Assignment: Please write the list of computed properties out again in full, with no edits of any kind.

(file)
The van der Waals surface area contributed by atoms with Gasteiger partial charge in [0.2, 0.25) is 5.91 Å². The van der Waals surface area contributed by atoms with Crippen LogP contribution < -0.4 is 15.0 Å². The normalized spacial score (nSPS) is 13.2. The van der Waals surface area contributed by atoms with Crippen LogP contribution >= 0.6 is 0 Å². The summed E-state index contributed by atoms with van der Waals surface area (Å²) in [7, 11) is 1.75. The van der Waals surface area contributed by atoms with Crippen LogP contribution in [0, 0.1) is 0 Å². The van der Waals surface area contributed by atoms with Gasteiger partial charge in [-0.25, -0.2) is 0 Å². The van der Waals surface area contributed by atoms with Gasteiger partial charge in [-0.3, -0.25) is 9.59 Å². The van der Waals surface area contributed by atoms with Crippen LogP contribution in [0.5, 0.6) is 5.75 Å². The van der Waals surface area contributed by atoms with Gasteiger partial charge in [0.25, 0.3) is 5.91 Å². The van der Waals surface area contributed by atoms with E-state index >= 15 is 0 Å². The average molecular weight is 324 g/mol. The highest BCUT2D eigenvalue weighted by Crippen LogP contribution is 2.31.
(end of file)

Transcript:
The van der Waals surface area contributed by atoms with Gasteiger partial charge in [0.2, 0.25) is 5.91 Å². The van der Waals surface area contributed by atoms with Crippen LogP contribution < -0.4 is 15.0 Å². The normalized spacial score (nSPS) is 13.2. The van der Waals surface area contributed by atoms with Crippen LogP contribution >= 0.6 is 0 Å². The summed E-state index contributed by atoms with van der Waals surface area (Å²) in [7, 11) is 1.75. The van der Waals surface area contributed by atoms with Crippen LogP contribution in [0, 0.1) is 0 Å². The van der Waals surface area contributed by atoms with Gasteiger partial charge in [-0.25, -0.2) is 0 Å². The van der Waals surface area contributed by atoms with Gasteiger partial charge in [-0.3, -0.25) is 9.59 Å². The van der Waals surface area contributed by atoms with Crippen LogP contribution in [0.5, 0.6) is 5.75 Å². The van der Waals surface area contributed by atoms with Gasteiger partial charge in [0.25, 0.3) is 5.91 Å². The van der Waals surface area contributed by atoms with E-state index >= 15 is 0 Å². The average molecular weight is 324 g/mol. The highest BCUT2D eigenvalue weighted by Crippen LogP contribution is 2.31.